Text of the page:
The Enemy Within

Krishna speaking to Arjuna“The Blessed Lord said: It is lust only, Arjuna, which is born of contact with the material modes of passion and later transformed into wrath, and which is the all-devouring, sinful enemy of this world.” (Bhagavad-gita, 3.37)

It’s that time of the year again; time to visit your friends. They live far enough away that you have to take a plane to reach them. It’s a short flight, so you’re not that worried. Delays are common in air travel these days, but all in all there shouldn’t be a problem. Oh, but there are many things you will notice this time around, making you wonder what the purpose to our existence is. Why are we here, and why do we think that certain things will make us happy when they really won’t?

To board a commercial aircraft, you have to go through airport security screening. If you’re carrying a laptop computer, take it out of its bag. It must be by itself on the screening conveyor belt. Also, if you’re wearing shoes, take them off. And why wouldn’t you be wearing shoes? So of course you’ll have shoes to take off. Make sure nothing is in your pockets. Take out that wallet, cell phone, and keys. Anything that will set off the metal detector must be off of your person.

Mind you, you have to do all of this with other people around. Others have planes to catch as well, and they don’t want to miss them. They have to go through the same routine, so you have this pressure of time added on. After you’re done following these rules, you have to step into the scanning area and stand with your arms above your head. Then you wait nervously to see if the screening people want to talk to you further. You’re relieved when they waive you through, allowing you to grab all of your stuff from the screening belt.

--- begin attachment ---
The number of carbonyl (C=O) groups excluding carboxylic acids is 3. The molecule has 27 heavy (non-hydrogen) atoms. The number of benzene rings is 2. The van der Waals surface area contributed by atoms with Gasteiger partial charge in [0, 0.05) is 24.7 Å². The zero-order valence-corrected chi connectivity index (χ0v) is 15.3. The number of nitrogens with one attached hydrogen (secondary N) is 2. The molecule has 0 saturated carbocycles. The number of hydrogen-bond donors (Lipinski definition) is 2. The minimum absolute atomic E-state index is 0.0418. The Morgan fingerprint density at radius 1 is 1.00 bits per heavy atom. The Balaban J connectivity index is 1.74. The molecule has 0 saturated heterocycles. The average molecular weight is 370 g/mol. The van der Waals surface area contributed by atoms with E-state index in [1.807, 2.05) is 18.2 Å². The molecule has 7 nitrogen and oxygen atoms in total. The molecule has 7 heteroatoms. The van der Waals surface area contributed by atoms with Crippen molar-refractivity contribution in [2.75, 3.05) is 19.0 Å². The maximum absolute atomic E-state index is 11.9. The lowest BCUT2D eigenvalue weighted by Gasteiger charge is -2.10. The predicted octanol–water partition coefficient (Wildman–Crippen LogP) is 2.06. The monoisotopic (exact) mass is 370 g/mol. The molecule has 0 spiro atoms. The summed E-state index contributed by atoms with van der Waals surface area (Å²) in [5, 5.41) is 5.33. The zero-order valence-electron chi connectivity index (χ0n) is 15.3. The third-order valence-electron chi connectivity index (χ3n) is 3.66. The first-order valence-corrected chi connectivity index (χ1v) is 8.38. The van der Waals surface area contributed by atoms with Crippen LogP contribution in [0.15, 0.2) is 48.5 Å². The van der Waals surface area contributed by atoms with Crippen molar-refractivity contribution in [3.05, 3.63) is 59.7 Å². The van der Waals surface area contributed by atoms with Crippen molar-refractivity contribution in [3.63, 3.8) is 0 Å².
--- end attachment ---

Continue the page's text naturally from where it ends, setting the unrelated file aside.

This is only one part of the process. Now you have to board the plane. This flight doesn’t have assigned seats, but does have assigned boarding groups. You get up to the designated area and make sure that you are in the right line. Then you board. You have to place your larger carry-on item in one of the overhead bins. Then the smaller carry-on, like your laptop, can fit underneath the seat in front of you. You’re in one of the earlier boarding groups, so you’re able to find bin space without a problem. You get to your seat just fine, and watch everyone else board.

This is where things get interesting. You’re safe with your luggage, but now people are scrambling to find bin space for their bags. Sadly, the people in the last boarding group don’t have any space left for them. They have to check their bags with the flight crew, which means that they will have to wait longer to retrieve their bags when the flight lands. They have done nothing wrong. They are equally entitled to carry on their luggage, but due to the shortage of space, which is caused by the crowded flight, which is caused by the cheaper, more competitive fare, they are shut out from something they expected.

The sober person understands that none of these rules and regulations are ideal. You’re just one person who wants to take a flight to see their friends. Someone else wants to travel for business, and another for vacation. Why can’t all of them board the same flight together without any problems? Why should they have to go through such a hassle to get on the plane and then compete with one another for storage space?

“While contemplating the objects of the senses, a person develops attachment for them, and from such attachment lust develops, and from lust anger arises.” (Lord Krishna, Bhagavad-gita, 2.62)

In the Bhagavad-gita, it is said that lust is the all-devouring enemy of this world. When it is not controlled, it leads to anger, greed, resentment and all sorts of other unpleasant feelings. It is this lust which is the root cause of the living entity’s descent to the material world, the land we presently inhabit. In the material world, resources are limited, which means that one person’s desire to enjoy will collide with another’s. The conflicts occur all the time, and though they shouldn’t, they continue on due to lust.